Support our mission
 
The prisoner of war camp at  Hohenfels, Germany, was turned into a camp for displaced people after it was liberated by the U.S. 65th Infantry Division in January 1945.
The prisoner of war camp at Hohenfels, Germany, was turned into a camp for displaced people after it was liberated by the U.S. 65th Infantry Division in January 1945. (Immanuel Johnson/Stars and Stripes)
The prisoner of war camp at  Hohenfels, Germany, was turned into a camp for displaced people after it was liberated by the U.S. 65th Infantry Division in January 1945.
The prisoner of war camp at Hohenfels, Germany, was turned into a camp for displaced people after it was liberated by the U.S. 65th Infantry Division in January 1945. (Immanuel Johnson/Stars and Stripes)
The displacement camp at Hohenfels housed Poles, Ukranians and Jews whose names were unknown and their bones were exhumed to Hammelburg. In May 1945, the first displaced people arrived at Hohenfels.
The displacement camp at Hohenfels housed Poles, Ukranians and Jews whose names were unknown and their bones were exhumed to Hammelburg. In May 1945, the first displaced people arrived at Hohenfels. (Immanuel Johnson/Stars and Stripes)
Lt. Gen. Christopher Cavoli, 3rd from left, commanding general of U.S. Army Europe, addresses the crowd during a ceremony marking 75 years since a prisoner of war camp at Hohenfels, Germany, was liberated by U.S. troops. The event was held on January 27, 2020, the 75th anniversary of the liberation of the Nazi regime's Auschwitz-Birkenau death camp in southern Poland.
Lt. Gen. Christopher Cavoli, 3rd from left, commanding general of U.S. Army Europe, addresses the crowd during a ceremony marking 75 years since a prisoner of war camp at Hohenfels, Germany, was liberated by U.S. troops. The event was held on January 27, 2020, the 75th anniversary of the liberation of the Nazi regime's Auschwitz-Birkenau death camp in southern Poland. (Immanuel Johnson/Stars and Stripes)
From left, Gen. Jaroslaw Mika, General Commander of the Polish Armed Forces, Polish ambassador to NATO Tomasz Szatkowski and Lt. Gen. Christopher Cavoli, commander of U.S. Army Europe, prepare to unveil a monument at Hohenfels, Germany, on January 27, 2020.
From left, Gen. Jaroslaw Mika, General Commander of the Polish Armed Forces, Polish ambassador to NATO Tomasz Szatkowski and Lt. Gen. Christopher Cavoli, commander of U.S. Army Europe, prepare to unveil a monument at Hohenfels, Germany, on January 27, 2020. (Immanuel Johnson/Stars and Stripes)
The renovated  monument at Hohenfels, Germany, has an inscription that reads ''To the glorious memory of the heroic United States Army this stone is dedicated by the many prisoners of German concentration camps on the first anniversary of the Day of Liberation."
The renovated monument at Hohenfels, Germany, has an inscription that reads ''To the glorious memory of the heroic United States Army this stone is dedicated by the many prisoners of German concentration camps on the first anniversary of the Day of Liberation." (Immanuel Johnson/Stars and Stripes)

HOHENFELS, Germany — Americans and Poles on Monday commemorated the liberation 75 years ago by U.S. soldiers of the Stalag 383 prisoner-of-war camp, which was set up by Nazi Germany on land that now houses this U.S. Army installation.

“On April 24, 1945, the 65th U.S. Infantry Division under the leadership of Maj. Gen. Stanley Reinhart came here to Hohenfels,” Lt. Gen. Christopher Cavoli, commanding general of U.S. Army Europe, told the crowd of hundreds at the event.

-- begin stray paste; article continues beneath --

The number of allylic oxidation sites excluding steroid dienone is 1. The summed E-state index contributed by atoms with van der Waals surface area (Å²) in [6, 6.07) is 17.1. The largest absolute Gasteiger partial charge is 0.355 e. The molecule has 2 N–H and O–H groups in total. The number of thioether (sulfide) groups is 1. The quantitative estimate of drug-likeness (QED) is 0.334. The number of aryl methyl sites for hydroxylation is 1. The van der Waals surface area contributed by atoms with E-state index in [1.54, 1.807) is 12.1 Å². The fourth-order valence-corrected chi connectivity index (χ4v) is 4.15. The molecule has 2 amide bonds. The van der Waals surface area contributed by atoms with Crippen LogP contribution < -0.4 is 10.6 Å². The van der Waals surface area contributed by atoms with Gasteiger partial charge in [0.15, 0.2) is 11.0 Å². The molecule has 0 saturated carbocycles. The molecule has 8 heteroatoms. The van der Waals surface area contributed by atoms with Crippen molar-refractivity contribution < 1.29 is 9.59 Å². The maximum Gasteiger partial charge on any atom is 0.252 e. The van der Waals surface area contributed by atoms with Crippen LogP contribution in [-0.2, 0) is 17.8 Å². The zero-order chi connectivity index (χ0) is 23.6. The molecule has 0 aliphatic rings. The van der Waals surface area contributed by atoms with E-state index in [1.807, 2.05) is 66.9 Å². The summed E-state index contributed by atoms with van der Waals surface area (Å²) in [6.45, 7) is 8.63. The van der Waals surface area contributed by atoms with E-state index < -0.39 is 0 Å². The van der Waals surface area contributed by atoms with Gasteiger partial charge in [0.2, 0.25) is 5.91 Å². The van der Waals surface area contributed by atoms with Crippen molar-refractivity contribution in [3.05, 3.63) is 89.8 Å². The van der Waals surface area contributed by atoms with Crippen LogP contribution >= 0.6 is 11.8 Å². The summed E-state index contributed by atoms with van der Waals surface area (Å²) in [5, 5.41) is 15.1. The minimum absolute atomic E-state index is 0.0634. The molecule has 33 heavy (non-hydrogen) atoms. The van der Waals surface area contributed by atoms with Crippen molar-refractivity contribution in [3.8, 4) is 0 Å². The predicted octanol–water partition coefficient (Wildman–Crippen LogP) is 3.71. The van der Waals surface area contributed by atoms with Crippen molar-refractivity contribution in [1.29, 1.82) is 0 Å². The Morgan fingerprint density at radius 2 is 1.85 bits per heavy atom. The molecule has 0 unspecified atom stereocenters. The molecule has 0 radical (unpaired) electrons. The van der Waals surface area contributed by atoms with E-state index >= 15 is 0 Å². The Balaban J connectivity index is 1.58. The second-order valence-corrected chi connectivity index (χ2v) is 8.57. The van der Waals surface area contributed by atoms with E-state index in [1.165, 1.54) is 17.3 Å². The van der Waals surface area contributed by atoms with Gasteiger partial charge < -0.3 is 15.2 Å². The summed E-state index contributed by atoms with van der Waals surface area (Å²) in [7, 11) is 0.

Mainly British service members were held as prisoners of war at Hohenfels by the Nazi regime, but after it was liberated by the Americans, “This former prisoner-of-war camp … became a safe haven … that provided relief and shelter and medical care to 12,000 displaced Polish citizens for the next five years,” Cavoli said.

The ceremony marking the Americans’ arrival at the camp was held 75 years to the day after the most notorious Nazi death camp, Auschwitz-Birkenau in southern Poland, was liberated by soldiers from the Soviet Union.

More than a million people were worked to death, died of disease or were sent straight from the deportation trains to perish in the purpose-built gas chambers at Birkenau during World War II. Most of the people killed at Auschwitz were Jews, but Polish resistance fighters, Catholic priests, homosexual people, gypsies and others also were interned in the death camp between June 1940 and January 1945.

“January 27 is a very important day in our history,” Polish General Jaroslaw Mika, commander of the Polish Armed Forces, said at the ceremony in Hohenfels.

As Cavoli, Mika, and Poland’s Ambassador to NATO, Tomasz Szatkowski, dedicated a monument to the American soldiers who liberated Stalag 383, Szatkowski praised the U.S. Army in Europe, saying, “They liberated many nations.”

Today, the U.S. and its European allies, including Poland, are working “to strengthen Europe’s eastern flank through our shared commitment to NATO’s enhanced forward presence,” Cavoli said.

A U.S.-led task force is working with the 15th Polish Mechanized Brigade in Bemowo Piskie, about 50 miles south of the Russian exclave of Kaliningrad, “to ensure security of that corner of our world,” said Cavoli. American troops are also in Torun in central Poland, and Poznan, about 180 miles west of the capital, Warsaw.

johnson.immanuel@stripes.com Twitter: @Manny_Stripes

Migrated
author headshot
Manny covers the U.S. military in Eastern Europe for Stars and Stripes. A Seattle, Washington native, he’s an alumnus of the Defense Information School, American Public University and Liberty University.
twitter Email

stars and stripes videos


around the web


Sign Up for Daily Headlines

Sign-up to receive a daily email of today’s top military news stories from Stars and Stripes and top news outlets from around the world.

Sign up